I’m going to use an equation here, but it’s simple and it’s the only one I’ll use in this post!

That fitted line can be described with the equation y=mx+b. When we fit the model what we’re really doing is choosing the values for m and b – the slope and the intercept. The point of fitting the model is to find this equation – to find the values of m and b such that y=mx+b describes a line that fits our observed data well. In the case of the best fit model above, m is close to 1, and b is just a bit larger than 0.

And why do we care about this? Well, that value of m can be really informative. If m is very large and positive, then a small change in the value of x predicts a tremendous positive change in the value of y. If m is small, then changes in x predict small changes in y. A large m implies that x may have a large effect on y, hence m is also sometimes called the effect size. It’s also sometimes called a coefficient.

The principals of this model-fitting can be applied to linear models created on data with many more parameters – many dimensions. But they are fit in similar ways. We may not be able to draw multidimensional datasets in neat graphs but we can still apply least-squares to them!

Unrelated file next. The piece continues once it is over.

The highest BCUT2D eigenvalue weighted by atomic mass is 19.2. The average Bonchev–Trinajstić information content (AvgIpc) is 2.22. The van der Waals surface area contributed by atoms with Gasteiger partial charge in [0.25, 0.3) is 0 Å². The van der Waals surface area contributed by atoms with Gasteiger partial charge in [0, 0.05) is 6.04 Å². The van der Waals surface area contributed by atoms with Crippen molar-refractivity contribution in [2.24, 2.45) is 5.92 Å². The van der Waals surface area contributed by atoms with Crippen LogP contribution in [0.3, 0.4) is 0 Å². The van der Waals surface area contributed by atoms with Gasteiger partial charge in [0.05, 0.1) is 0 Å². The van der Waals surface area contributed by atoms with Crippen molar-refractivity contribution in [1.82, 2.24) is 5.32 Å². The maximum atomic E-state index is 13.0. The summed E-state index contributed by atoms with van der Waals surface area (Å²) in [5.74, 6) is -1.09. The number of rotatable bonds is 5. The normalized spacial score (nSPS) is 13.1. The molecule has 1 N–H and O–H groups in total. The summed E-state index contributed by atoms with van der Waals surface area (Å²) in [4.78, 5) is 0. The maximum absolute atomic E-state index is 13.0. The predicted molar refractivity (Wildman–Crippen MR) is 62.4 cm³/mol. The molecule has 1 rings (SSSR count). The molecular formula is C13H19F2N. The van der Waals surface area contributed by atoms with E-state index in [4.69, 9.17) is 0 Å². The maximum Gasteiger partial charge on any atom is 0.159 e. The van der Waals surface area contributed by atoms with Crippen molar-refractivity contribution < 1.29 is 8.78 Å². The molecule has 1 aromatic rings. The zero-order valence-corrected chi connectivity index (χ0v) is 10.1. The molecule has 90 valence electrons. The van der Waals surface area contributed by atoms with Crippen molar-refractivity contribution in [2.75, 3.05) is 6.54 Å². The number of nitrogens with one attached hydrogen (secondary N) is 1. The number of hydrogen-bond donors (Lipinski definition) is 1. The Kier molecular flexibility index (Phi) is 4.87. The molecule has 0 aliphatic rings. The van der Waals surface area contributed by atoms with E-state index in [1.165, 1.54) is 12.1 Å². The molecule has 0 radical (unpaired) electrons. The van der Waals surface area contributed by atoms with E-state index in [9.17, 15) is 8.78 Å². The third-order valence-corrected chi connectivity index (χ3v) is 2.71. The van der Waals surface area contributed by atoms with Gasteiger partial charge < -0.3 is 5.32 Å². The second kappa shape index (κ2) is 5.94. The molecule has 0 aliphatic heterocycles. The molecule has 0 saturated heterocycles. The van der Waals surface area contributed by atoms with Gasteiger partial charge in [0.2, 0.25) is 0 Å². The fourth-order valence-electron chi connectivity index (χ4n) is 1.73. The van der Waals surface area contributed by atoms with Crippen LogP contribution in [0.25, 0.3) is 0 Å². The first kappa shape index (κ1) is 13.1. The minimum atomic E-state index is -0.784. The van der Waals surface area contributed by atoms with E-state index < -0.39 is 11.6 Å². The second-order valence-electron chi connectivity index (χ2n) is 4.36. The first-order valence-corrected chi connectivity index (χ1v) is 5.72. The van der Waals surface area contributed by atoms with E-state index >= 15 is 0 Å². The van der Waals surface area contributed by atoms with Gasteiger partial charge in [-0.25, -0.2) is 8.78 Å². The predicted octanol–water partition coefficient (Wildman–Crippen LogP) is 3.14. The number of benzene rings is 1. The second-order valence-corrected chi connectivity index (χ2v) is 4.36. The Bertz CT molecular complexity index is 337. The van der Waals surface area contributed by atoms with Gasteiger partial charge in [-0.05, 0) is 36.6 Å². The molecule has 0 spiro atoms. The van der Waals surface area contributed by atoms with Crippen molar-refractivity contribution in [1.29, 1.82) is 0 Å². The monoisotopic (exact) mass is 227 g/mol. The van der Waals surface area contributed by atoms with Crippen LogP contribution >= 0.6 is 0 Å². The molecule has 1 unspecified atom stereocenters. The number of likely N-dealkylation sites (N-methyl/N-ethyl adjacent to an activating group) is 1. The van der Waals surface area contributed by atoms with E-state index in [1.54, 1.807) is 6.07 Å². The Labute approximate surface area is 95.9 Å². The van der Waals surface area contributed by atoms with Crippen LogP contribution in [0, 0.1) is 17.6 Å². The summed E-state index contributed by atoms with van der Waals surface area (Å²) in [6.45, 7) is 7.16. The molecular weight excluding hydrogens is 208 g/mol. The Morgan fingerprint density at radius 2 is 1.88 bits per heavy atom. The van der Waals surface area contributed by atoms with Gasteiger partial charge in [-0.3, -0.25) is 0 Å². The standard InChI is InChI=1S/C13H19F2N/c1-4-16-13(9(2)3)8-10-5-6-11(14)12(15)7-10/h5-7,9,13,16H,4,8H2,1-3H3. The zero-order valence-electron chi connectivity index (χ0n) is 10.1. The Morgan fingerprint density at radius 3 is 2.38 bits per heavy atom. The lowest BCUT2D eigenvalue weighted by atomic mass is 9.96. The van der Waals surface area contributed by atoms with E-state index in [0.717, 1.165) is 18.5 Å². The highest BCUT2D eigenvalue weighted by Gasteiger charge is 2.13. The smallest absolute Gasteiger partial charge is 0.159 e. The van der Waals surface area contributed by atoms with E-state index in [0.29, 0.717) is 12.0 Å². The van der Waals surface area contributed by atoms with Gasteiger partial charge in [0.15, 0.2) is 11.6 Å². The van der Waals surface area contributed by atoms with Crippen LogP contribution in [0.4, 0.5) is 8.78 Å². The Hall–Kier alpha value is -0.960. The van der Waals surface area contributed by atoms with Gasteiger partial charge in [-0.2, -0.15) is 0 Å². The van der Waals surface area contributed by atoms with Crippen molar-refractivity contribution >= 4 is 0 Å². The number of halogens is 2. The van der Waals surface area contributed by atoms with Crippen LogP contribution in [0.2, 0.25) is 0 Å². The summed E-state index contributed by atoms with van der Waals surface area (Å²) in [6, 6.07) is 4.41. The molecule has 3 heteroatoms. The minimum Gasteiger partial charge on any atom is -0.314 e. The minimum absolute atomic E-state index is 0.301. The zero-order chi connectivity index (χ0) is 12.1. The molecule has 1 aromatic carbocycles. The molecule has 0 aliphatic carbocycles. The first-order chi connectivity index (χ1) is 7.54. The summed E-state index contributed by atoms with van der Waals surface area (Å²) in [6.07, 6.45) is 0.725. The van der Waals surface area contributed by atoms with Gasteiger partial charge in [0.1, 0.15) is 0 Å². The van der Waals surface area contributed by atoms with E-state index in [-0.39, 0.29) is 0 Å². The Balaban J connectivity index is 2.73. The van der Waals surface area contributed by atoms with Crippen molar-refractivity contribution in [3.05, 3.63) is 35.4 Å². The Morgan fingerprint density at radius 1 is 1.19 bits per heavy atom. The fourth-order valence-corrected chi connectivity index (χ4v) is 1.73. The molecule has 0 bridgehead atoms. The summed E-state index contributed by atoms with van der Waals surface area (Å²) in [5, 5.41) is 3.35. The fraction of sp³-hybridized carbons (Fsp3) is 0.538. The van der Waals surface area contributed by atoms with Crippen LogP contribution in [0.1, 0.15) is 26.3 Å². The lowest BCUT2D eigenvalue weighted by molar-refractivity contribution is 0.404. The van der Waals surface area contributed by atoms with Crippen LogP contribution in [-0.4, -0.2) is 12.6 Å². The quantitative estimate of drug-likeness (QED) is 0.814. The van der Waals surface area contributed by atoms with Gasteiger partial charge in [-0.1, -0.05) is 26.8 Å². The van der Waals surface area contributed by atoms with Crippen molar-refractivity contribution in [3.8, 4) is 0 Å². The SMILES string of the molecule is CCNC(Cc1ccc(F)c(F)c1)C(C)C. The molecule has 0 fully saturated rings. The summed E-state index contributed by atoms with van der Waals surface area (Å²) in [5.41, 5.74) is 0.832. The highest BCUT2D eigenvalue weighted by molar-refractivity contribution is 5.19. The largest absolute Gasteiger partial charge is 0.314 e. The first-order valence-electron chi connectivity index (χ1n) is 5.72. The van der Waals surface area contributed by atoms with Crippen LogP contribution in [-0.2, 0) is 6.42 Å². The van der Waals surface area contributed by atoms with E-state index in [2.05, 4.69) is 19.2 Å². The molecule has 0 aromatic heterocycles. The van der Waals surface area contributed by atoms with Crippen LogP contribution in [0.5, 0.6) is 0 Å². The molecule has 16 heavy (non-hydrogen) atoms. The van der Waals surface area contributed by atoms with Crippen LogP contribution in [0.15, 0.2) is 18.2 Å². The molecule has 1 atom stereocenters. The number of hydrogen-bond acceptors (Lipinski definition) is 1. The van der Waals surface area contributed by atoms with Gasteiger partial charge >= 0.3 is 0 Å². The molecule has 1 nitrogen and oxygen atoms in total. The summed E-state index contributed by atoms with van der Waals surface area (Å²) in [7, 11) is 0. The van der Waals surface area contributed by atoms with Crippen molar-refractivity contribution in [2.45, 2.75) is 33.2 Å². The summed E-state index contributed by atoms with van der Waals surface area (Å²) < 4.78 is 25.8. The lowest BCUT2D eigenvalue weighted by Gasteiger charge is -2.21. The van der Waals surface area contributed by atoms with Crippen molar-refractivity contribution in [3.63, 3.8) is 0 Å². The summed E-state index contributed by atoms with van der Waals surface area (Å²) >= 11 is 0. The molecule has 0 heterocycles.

Testing for significance

Now that we’ve fit a model and found values for m and b, we’d like to know something: does m really matter?

Take these two sets of data:

You got me; the first example is just a copy of the one above. But the second is another dataset that we could imagine fits the *same* linear model – that is, the best-fit linear model could have the exact same values for m and b. But really, does the value of x predict the value of y well here? We can tell by looking that it doesn’t.

That’s why many model-fitting tools return not only a slope for each parameter, but a p-value. This p-value is an indicator of whether that predictor (x) is actually useful in informing you about the state of the response variable (y).

To assess whether a parameter is predictive, we remove the variable (x) and it’s coefficient (m) from the model. And then we see how good we are at predicting y with a model that doesn’t include them.

In this case a model with no x means that we guess: we create a model where the prediction for y is always the same: the mean value of all of the observed values of y.